Finding Orphaned OneDrive for Business Accounts

Use PowerShell to Assign New Users to Orphaned OneDrive Accounts

Given the growing importance of OneDrive for Business and user acceptance of features like Known Folder Move, which redirects well-known Windows folders like Documents and Pictures to OneDrive for Business, lots of data ends up in user OneDrive accounts. And when those users leave the company, some action is usually needed to check the information in the account and recover anything which needs to be kept.

Making Sure OneDrive for Business Files are Kept

One way to do this is to assign another user access to the ex-employee’s OneDrive for Business account during the workflow to remove their Office 365 account (Figure 1). After they gain access, the user can move or copy information from the ex-employee’s files to their OneDrive for Business account or SharePoint Online sites.

Assigning access to a user's OneDrive for Business account when their account is deleted
Figure 1: Assigning access to a user’s OneDrive for Business account when their account is deleted

If you don’t delete the ex-employee’s account to regain the Office 365 license, you can create a link to access their OneDrive account by accessing the account in the Microsoft 365 admin center and going to the OneDrive tab in user properties (Figure 2). Again, once access is secured, you can review the files in the account and retrieve whatever needs to be kept.

Getting a link to a user's OneDrive for Business account
Figure 2: Getting a link to a user’s OneDrive for Business account

Recovering OneDrive Accounts with PowerShell

Once an account is deleted, Office 365 keeps it for 30 days to allow mistaken deletions to be reversed. After this period elapses, the account is deleted, and workloads remove the information belonging to the account, such as the mailbox. Workloads have the liberty of processing deletions in their own ways, so it is possible to recover a OneDrive for Business account using PowerShell in the period between 30 and 93 days after deletion because this is how the two-phase recycle bin process works.

The Influence of Retention Policies

If the ex-employee’s account comes within the scope of a retention policy, their OneDrive for Business account can be kept for even longer because the retention policy will kick in when OneDrive for Business tries to remove the account after 93 days. And as the years go by, it’s possible that a set of orphaned accounts might accumulate if retention policies keep accounts for a long time or do not delete the accounts after the retention period elapses.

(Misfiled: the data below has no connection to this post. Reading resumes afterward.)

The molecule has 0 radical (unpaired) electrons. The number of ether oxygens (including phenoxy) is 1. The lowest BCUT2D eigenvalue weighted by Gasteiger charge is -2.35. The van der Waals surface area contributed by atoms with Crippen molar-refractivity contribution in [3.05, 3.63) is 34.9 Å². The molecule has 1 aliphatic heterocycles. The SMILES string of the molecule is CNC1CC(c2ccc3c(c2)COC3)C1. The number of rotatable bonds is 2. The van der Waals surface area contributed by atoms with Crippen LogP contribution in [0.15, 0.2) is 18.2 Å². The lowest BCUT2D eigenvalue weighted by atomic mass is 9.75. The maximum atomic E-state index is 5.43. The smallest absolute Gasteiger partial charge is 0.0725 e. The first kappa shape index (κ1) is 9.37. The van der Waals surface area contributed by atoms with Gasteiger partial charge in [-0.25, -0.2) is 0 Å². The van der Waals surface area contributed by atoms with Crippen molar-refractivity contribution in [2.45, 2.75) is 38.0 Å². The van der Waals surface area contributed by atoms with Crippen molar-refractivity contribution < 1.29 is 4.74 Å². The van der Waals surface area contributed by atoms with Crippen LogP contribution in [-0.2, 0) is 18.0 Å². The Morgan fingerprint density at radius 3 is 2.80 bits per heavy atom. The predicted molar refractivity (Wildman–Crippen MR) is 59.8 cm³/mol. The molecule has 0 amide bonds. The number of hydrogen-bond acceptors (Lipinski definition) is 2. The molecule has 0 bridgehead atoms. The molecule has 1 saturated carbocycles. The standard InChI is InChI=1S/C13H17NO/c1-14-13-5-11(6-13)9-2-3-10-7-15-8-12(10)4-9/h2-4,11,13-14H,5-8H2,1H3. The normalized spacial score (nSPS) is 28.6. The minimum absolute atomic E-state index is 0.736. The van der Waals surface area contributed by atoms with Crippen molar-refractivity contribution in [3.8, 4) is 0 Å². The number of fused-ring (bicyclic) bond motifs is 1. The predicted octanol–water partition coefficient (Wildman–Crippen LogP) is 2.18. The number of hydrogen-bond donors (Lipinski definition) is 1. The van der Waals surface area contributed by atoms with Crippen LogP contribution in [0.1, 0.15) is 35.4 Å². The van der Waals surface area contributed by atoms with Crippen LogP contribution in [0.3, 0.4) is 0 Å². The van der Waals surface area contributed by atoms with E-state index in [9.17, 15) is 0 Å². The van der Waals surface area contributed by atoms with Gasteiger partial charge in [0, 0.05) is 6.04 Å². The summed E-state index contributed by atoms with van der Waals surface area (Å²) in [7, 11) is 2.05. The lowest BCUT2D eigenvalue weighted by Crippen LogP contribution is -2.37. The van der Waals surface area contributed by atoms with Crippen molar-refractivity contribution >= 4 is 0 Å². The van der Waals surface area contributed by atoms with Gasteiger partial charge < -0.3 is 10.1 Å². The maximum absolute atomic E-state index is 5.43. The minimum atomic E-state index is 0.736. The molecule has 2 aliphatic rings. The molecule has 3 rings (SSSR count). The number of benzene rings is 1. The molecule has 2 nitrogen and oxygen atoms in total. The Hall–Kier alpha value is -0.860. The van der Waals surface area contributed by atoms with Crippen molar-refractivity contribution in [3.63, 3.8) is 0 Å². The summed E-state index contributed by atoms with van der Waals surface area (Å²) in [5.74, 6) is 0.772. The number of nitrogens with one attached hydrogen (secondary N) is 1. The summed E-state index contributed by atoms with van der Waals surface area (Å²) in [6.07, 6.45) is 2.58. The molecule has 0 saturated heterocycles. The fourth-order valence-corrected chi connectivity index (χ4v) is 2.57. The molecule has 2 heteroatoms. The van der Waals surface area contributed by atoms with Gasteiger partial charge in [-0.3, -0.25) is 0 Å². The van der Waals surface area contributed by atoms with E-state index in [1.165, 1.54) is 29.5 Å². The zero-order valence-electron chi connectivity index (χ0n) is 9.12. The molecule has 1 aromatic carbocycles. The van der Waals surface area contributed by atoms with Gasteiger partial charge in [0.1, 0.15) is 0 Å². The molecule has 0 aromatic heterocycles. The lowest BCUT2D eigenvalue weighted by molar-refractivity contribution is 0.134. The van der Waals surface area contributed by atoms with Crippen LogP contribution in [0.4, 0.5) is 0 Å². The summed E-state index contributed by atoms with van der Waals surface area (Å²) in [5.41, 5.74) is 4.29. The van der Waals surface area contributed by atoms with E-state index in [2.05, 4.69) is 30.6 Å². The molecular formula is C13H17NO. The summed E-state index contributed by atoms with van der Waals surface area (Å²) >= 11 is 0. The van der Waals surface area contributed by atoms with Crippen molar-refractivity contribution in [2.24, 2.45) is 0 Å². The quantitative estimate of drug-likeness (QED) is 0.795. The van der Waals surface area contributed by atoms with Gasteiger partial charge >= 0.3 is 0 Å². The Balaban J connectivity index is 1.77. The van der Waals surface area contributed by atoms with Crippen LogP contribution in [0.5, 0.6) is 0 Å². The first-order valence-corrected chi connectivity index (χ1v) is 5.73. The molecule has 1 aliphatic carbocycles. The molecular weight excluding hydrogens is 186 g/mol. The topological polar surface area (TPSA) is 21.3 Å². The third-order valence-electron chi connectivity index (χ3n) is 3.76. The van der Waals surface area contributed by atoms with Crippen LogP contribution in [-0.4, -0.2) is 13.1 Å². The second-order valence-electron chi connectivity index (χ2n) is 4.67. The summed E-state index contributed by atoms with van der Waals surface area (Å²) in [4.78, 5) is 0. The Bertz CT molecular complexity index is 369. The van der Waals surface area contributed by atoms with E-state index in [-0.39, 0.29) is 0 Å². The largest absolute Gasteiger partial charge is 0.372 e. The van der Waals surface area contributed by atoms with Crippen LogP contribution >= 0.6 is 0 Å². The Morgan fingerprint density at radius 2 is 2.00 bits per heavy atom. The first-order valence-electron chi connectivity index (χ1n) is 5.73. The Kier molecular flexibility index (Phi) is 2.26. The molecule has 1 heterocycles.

Processing Orphan OneDrive for Business Accounts

To know if any orphan OneDrive for Business accounts exist, we can run some PowerShell to find OneDrive sites that aren’t connected by comparing the registered site owner to a hash table of Azure Active Directory accounts. If a match doesn’t exist, we have an orphan site. We can then add a user to orphan sites, perhaps a compliance administrator, to allow the contents of the sites to be examined. A complete script can be downloaded from GitHub, but here’s the core code:

# Find Azure AD accounts
# Find OneDrive for Business accounts
$ODSites = Get-SPOSite -IncludePersonalSite $True -Limit All -Filter "url -like '-my.sharepoint.com/personal/'"
# Find Azure AD Accounts and create hash table for lookup
$AADUsers = Get-AzureADUser -All $True -Filter "Usertype eq 'Member'" |Select UserPrincipalName, DisplayName
$AADAccounts = @{} 
$AADUsers.ForEach( {
       $AADAccounts.Add([String]$_.UserPrincipalName, $_.DisplayName) } )
# Process the sites
ForEach ($Site in $ODSites) {
      If (!($AADAccounts.Item($Site.Owner))) { #Allocate a new owner to the OneDrive site
      Write-Host "Adding user to" $Site.URL
      $Status = $Null
      Try {
         $Status = Set-SPOUser -Site $Site.URL -LoginName $NewSiteAdmin -IsSiteCollectionAdmin $True }
      Catch {
         Write-Host "Couldn't add" $NewSiteAdmin "to" $Site.URL }
      If ($Status) { #Update output report file
         $i++
         $ReportLine = [PSCustomObject]@{  #Update with details of what we have done
           Site             = $Site.URL
           "Previous Owner" = $Site.Title
           OwnerUPN         = $Site.Owner
           "New Owner"      = $NewSiteAdmin
           LastModified     = Get-Date($Site.LastContentModifiedDate) -format g
           StorageUsage     = $Site.StorageUsageCurrent } 
         $Report.Add($ReportLine) } # End If
      } #End If
} # End ForEach
If ($i -gt 0) {
   Write-Host $NewSiteAdmin "added to" $i "OneDrive for Business accounts - details in c:\temp\OrphanOneDrive.csv"
   $Report | Export-CSV -NoTypeInformation c:\temp\OrphanOneDrive.csv }
Else {
   Write-Host "No orphan OneDrive for Business accounts found" }

If any orphan OneDrive sites are found, the script generates a CSV file. The account added to the sites can be used to access the sites that seem to be of interest to check if any valuable information exists there. If nothing is found, or after anything interesting is retrieved, the site can then be removed.


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